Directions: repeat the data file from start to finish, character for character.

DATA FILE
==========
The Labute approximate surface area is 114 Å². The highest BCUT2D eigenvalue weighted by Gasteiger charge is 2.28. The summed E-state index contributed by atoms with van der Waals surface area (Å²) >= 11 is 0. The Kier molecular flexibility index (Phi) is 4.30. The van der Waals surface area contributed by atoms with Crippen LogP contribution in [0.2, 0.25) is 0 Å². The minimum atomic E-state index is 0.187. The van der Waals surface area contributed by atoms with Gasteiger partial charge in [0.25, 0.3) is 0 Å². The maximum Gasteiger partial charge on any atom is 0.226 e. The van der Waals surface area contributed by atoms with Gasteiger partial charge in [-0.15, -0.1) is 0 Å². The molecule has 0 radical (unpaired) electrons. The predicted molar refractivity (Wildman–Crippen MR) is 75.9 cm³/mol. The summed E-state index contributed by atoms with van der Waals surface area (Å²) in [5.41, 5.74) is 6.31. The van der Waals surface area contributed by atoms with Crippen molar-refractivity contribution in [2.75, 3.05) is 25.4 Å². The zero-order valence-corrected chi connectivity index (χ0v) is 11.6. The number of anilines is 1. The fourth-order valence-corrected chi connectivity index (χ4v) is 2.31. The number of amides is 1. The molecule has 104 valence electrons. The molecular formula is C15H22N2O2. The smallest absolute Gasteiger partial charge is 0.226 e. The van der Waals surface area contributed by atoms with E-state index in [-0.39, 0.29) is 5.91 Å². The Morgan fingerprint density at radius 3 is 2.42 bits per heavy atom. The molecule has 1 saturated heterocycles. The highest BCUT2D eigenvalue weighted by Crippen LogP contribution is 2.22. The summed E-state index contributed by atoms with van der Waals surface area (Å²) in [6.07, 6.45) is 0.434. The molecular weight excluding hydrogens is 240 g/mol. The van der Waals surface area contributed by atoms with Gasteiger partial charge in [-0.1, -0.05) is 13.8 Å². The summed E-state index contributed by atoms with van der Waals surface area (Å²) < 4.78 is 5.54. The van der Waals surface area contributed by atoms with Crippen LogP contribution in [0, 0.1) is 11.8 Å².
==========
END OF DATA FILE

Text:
The Labute approximate surface area is 114 Å². The highest BCUT2D eigenvalue weighted by Gasteiger charge is 2.28. The summed E-state index contributed by atoms with van der Waals surface area (Å²) >= 11 is 0. The Kier molecular flexibility index (Phi) is 4.30. The van der Waals surface area contributed by atoms with Crippen LogP contribution in [0.2, 0.25) is 0 Å². The minimum atomic E-state index is 0.187. The van der Waals surface area contributed by atoms with Gasteiger partial charge in [0.25, 0.3) is 0 Å². The maximum Gasteiger partial charge on any atom is 0.226 e. The van der Waals surface area contributed by atoms with Gasteiger partial charge in [-0.15, -0.1) is 0 Å². The molecule has 0 radical (unpaired) electrons. The predicted molar refractivity (Wildman–Crippen MR) is 75.9 cm³/mol. The summed E-state index contributed by atoms with van der Waals surface area (Å²) in [5.41, 5.74) is 6.31. The van der Waals surface area contributed by atoms with Crippen molar-refractivity contribution in [2.75, 3.05) is 25.4 Å². The zero-order valence-corrected chi connectivity index (χ0v) is 11.6. The number of anilines is 1. The fourth-order valence-corrected chi connectivity index (χ4v) is 2.31. The number of amides is 1. The molecule has 104 valence electrons. The molecular formula is C15H22N2O2. The smallest absolute Gasteiger partial charge is 0.226 e. The van der Waals surface area contributed by atoms with E-state index in [-0.39, 0.29) is 5.91 Å². The Morgan fingerprint density at radius 3 is 2.42 bits per heavy atom. The molecule has 1 saturated heterocycles. The highest BCUT2D eigenvalue weighted by Crippen LogP contribution is 2.22. The summed E-state index contributed by atoms with van der Waals surface area (Å²) in [6.07, 6.45) is 0.434. The molecular weight excluding hydrogens is 240 g/mol. The van der Waals surface area contributed by atoms with Gasteiger partial charge in [-0.1, -0.05) is 13.8 Å². The summed E-state index contributed by atoms with van der Waals surface area (Å²) < 4.78 is 5.54. The van der Waals surface area contributed by atoms with Crippen LogP contribution in [0, 0.1) is 11.8 Å².